Unilateral and bilateral contracts
The distinction between bilateral and unilateral contracts has been considered a fundamental principle of contract law and essential to the order of the contractual system. The focus of this analysis is to critically evaluate the theoretical legal dichotomy between unilateral and bilateral contracts and consider the practical similarities between the two.
If we firstly consider unilateral contracts, the concept of a unilateral contract is illustrated by reference to a classic contract law case of Carlil v Carbolic Smoke Ball Limited4. In this case, the defendant was the proprietor of a medical substance and placed and advert in the Pall Mall Gazette promising to pay $100 to anyone who used the carbolic smoke ball for two weeks and who for a limited time after contracted the flu virus. Mrs Carlil took the substance and contracted the flu virus and sued for the $100. Mrs Carlil's claim succeeded and on appeal, Carbolic Smoke Ball Limited argued that the advert did not constitute an offer but was rather an invitation to treat.
The Court of Appeal rejected this argument and held that there was a legally enforceable contract. The advertisement constituted an offer to the whole world and was capable of amounting to an offer of a unilateral contract without the requirement for acceptance. Moreover, this decision was the first case to highlight the requirement of intention to create legal relations. The Carlil decision had far reaching implications for contract law, with some commentators arguing that there is no difference between an “invitation to treat” and a contractual “offer”."invitation to treat" and a contractual "offer"5.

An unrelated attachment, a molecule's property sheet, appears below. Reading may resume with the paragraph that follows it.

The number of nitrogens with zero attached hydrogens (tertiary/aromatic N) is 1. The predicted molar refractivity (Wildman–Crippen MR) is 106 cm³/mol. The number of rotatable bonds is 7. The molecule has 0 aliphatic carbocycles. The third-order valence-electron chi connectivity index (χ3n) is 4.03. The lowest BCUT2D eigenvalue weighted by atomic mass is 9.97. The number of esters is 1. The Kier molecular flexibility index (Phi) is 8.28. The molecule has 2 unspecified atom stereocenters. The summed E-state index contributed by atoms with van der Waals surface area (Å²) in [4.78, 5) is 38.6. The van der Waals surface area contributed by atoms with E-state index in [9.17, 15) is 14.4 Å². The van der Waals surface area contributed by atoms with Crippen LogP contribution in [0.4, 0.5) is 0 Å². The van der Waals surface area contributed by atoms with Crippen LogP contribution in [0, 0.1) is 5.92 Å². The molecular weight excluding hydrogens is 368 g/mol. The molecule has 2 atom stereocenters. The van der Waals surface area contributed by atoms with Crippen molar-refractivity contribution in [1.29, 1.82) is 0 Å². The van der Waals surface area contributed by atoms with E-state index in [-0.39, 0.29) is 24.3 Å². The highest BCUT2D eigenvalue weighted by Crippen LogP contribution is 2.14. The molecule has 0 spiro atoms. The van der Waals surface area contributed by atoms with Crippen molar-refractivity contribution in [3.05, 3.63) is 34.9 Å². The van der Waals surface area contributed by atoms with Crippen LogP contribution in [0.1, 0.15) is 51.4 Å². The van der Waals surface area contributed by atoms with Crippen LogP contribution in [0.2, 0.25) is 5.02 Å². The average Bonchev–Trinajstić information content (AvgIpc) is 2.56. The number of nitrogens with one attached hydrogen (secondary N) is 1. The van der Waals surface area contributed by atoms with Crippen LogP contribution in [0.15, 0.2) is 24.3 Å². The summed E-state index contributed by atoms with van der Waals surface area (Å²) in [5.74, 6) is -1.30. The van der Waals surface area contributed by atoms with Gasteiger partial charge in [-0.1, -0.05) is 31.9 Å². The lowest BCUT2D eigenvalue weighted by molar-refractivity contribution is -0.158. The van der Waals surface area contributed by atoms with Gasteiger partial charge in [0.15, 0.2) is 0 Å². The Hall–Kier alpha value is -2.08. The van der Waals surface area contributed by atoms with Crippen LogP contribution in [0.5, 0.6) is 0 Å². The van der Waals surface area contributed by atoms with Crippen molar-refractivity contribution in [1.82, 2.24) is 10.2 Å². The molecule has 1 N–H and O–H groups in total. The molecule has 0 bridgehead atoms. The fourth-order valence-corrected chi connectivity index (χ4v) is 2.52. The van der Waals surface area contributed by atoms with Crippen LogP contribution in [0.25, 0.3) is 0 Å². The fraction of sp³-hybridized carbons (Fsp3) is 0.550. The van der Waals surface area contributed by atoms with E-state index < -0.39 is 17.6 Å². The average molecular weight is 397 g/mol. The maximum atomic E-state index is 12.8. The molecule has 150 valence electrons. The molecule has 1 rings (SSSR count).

The law of contract stipulates three fundamental requirements for the formation of a legally enforceable contract; namely; offer, acceptance and consideration (it is important to note that contracting parties must have legal capacity to enter into a contract). Lord Wilberforce presiding in the case of New Zealand Shipping Co Limited v A M Satterhwaite, The Eurymedon6 asserted the rule for contract formation thus:
"English law having committed itself to a rather technical'' doctrine of contract, in application takes a practical approach''. Into the market slots of offer, acceptance and consideration7.
An "offer" in the context of contract law has been described as "an expression of willingness to contract on certain terms, made with the intention that it shall become binding as soon as it is accepted by the person to whom it is addressed, the "offeree.8"
The "expression9" may take different forms and the intention element is an objective consideration and the case of Smith v Hughes 10emphasised the relevant consideration as being a focus on how a reasonable person would view the situation.
Furthermore, the law distinguishes between an offer and an invitation to treat, which is not an offer but an indication of willingness to negotiate a contract11. For example, in the case of Gibson v Manchester City Council12, the words "may be prepared to sell" constituted an invitation to treat and not a distinct offer.
Moreover, an invitation to treat is an action inviting others to make an offer. Whereas an offer is itself binding, accepting an invitation to treat is making an offer13. This is particularly evident in the construction industry where tender